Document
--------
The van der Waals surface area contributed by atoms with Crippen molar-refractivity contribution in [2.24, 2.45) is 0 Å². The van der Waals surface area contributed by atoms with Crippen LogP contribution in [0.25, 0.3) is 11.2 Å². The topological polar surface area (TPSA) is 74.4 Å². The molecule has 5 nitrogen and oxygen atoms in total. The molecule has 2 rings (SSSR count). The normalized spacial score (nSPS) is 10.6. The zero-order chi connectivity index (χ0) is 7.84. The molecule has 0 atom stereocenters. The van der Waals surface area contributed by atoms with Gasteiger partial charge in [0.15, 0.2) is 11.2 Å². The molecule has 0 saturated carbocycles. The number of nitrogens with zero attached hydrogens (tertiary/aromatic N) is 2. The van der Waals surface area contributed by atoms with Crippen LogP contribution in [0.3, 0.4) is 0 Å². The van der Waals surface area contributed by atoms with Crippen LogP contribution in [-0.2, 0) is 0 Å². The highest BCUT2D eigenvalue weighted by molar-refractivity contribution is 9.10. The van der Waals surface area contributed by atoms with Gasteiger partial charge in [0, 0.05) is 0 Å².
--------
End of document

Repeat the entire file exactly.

The van der Waals surface area contributed by atoms with Crippen molar-refractivity contribution in [2.24, 2.45) is 0 Å². The van der Waals surface area contributed by atoms with Crippen LogP contribution in [0.25, 0.3) is 11.2 Å². The topological polar surface area (TPSA) is 74.4 Å². The molecule has 5 nitrogen and oxygen atoms in total. The molecule has 2 rings (SSSR count). The normalized spacial score (nSPS) is 10.6. The zero-order chi connectivity index (χ0) is 7.84. The molecule has 0 atom stereocenters. The van der Waals surface area contributed by atoms with Gasteiger partial charge in [0.15, 0.2) is 11.2 Å². The molecule has 0 saturated carbocycles. The number of nitrogens with zero attached hydrogens (tertiary/aromatic N) is 2. The van der Waals surface area contributed by atoms with Crippen LogP contribution in [0.3, 0.4) is 0 Å². The van der Waals surface area contributed by atoms with Crippen LogP contribution in [-0.2, 0) is 0 Å². The highest BCUT2D eigenvalue weighted by molar-refractivity contribution is 9.10. The van der Waals surface area contributed by atoms with Gasteiger partial charge in [0, 0.05) is 0 Å².